Review Summary: What is this that stands before me?"We just went in the studio and did it in a day, we played our live set and that was it. We actually thought a whole day was quite a long time, then off we went the next day to play for £20 in Switzerland."
– Tony Iommi
I have to tread carefully around how I present the unparalleled importance of Black Sabbath’s eponymous debut album, without it being misconstrued as hyperbolic fandom, but let me get straight to the point: Black Sabbath
is, objectively, one of the most important albums to grace music’s long history. And yet, as you can see from Iommi’s words above, it was humbly and naively recorded by four working class, post-war Brummies who had little foresight into what they were about to unleash onto the world. Considered by many to be heavy metal’s birthing ground – the inception of heavy metal and all its characteristics for the next fifty years – Black Sabbath
’s sound was, like most things in life, discovered by accident. Black Sabbath’s demonic instrumentals were harnessed by Geezer Butler’s incidental inexperience with the bass (initially starting out as a guitarist before Black Sabbath), leading to Butler following the guitar riffs and thus forming a rounder, fatter sound for the band, as well as Iommi’s unorthodox down-tuned guitar setup. The latter at the time was used as an initiative if nothing else, a means to playing the instrument rather than following the pursuit of pleasing tonal aesthetics. This came about after an accident Tony had at work, cutting off the fingertips on his right hand while he was working on a sheet metal press. I mean these kinds of limitations would normally be considered hindrances, but in actuality, they turn out to be Black Sabbath’s idiosyncratic, seminal building blocks for the next half-century.
Before we dive deeper into this, I’m going to put it out there now; Black Sabbath
is not their best album. It has to be understood that this is a masterpiece of unequivocal proportions and pioneer ship, but it clearly shows evidence of Black Sabbath’s adolescence. This is the pre-era (as short-lived as that era was, as Paranoid
would release only half a year after this) of timeless hits like “War Pigs”, “Children of the Grave”, “Changes” and “Paranoid”. No, what Black Sabbath
offers is an unadulterated formation of the band’s sound. It’s a sinister incarnation that lacks a lot of the more obviously refined hooks associated with the band’s proceeding works. I can’t even fathom what it must have been like casting your ears on this kind of sound for the first time back in 1970 – the oppressive clusters that spiral around these gritty soundscapes. Opening track “Black Sabbath” is a haunting representation of that: correlating the start of a subgenre that would later be known as “doom”, with its filthy, lethargic brace of sledgehammered guitar notes, underpinned by Ozzy’s melancholic howls. It sets the tone perfectly before finishing off with a hastened conclusion, packed with a guitar solo that could cut teeth.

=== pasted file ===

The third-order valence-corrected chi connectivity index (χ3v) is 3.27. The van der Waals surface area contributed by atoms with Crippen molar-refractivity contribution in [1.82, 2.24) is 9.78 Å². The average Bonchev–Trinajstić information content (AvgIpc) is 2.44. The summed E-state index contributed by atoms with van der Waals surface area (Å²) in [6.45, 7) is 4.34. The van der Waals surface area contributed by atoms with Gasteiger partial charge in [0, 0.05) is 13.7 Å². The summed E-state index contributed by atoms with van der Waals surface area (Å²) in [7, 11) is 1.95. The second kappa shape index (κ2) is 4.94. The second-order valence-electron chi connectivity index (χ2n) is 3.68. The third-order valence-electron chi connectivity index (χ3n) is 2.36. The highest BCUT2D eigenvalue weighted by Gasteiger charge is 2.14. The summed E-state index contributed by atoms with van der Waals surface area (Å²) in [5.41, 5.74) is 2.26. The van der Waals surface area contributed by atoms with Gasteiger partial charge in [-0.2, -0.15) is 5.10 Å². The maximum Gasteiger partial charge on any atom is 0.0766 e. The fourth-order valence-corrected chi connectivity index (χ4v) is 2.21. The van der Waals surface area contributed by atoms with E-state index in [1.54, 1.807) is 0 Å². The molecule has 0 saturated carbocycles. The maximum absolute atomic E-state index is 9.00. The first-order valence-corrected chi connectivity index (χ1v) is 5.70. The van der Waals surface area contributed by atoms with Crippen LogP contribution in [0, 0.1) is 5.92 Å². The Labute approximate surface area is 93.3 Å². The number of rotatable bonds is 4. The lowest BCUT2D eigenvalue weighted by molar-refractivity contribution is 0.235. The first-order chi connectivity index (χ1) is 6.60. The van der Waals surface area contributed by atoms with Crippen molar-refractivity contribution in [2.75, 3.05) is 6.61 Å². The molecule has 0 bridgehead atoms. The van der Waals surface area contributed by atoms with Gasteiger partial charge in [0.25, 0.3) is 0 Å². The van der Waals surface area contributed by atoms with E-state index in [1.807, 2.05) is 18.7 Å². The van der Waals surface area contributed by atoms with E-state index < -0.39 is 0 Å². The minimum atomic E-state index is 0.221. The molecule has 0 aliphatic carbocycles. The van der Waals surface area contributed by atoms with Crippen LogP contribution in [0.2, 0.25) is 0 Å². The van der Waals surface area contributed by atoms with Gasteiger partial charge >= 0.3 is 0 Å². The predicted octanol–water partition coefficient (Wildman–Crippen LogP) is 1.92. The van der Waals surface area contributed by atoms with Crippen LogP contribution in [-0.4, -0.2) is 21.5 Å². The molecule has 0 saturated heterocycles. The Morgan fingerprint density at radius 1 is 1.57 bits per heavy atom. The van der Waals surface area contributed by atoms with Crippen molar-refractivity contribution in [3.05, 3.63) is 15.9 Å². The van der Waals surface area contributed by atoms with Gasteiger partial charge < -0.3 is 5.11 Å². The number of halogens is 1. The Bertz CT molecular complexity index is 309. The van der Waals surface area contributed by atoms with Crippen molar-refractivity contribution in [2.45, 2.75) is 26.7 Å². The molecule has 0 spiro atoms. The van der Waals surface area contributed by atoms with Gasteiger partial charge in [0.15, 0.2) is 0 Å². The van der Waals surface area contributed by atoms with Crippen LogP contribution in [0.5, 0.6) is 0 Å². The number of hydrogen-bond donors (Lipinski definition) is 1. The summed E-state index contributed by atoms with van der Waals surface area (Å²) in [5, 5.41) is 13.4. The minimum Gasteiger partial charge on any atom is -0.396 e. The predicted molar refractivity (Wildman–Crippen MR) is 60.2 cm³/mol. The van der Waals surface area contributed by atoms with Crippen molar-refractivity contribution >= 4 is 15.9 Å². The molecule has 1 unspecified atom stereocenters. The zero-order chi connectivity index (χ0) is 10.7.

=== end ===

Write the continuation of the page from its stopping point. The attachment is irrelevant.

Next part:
The most interesting part about this though, after all these years, is their sound has rarely altered from Black Sabbath
’s template; the band have merely carved out a tighter way of writing songs like the ones presented here. As such, unsurprisingly, all of their potential is on full display here: Iommi’s guitar solos on Black Sabbath
are as attentive and on the money as they’ve ever been, but none more so than on “N.I.B”, “Warning” and “Behind the Wall of Sleep” – setting the kind of precedence a song like “Children of the Grave” would later reap the rewards of, more elegantly, just a year later. Of course, Tony’s distinct playing is only one piece of the puzzle and wouldn’t be half as effective if it weren’t supported by Ward and Butler’s frantic, driving groove which sits under the guitar’s wailing solos and gritty riffs. The same can be said for Ozzy’s indelibly poignant vocals, which have a keen ear for following the guitar’s melodies and thereby delivering an oppressive vibe for the whole album to latch onto with his catchy, pained performances. All of these things have been pertinent elements to any one of Black Sabbath’s works after this, but they can be clearly heard in all their raw glory from day dot, right here.
Of course, the only real flaw I can see with the album is that it’s a little rough and ready in places, sagging just ever so slightly in the songwriting department at times. Yeah, maybe some transitions feel a little clunky, and maybe “Warning” is a bit bloated and inconsistent with its ideas, but even then, you could still overlook its lack of cohesion and self-indulgences as a means to pushing the boat out sonically. Because, frankly, it’s easy to appreciate the level of musicianship and innovation on offer here. Black Sabbath’s early output is astonishing – releasing a string of timelessly influential classics in quick succession – and while Black Sabbath
isn’t quite as refined or focused as Sabbath’s acclaimed follow-ups, it’s still a barnstorming record that showcases their omnipotent creativity and innovatively evil sound. It’s hard to believe this album is a half century old next week, but I can tell you now, it’s vigour and relevance hasn’t waned a single day since its release in 1970, and you owe it to yourself to experience it if you haven’t already. And if you have, bust it out again for old times’ sake.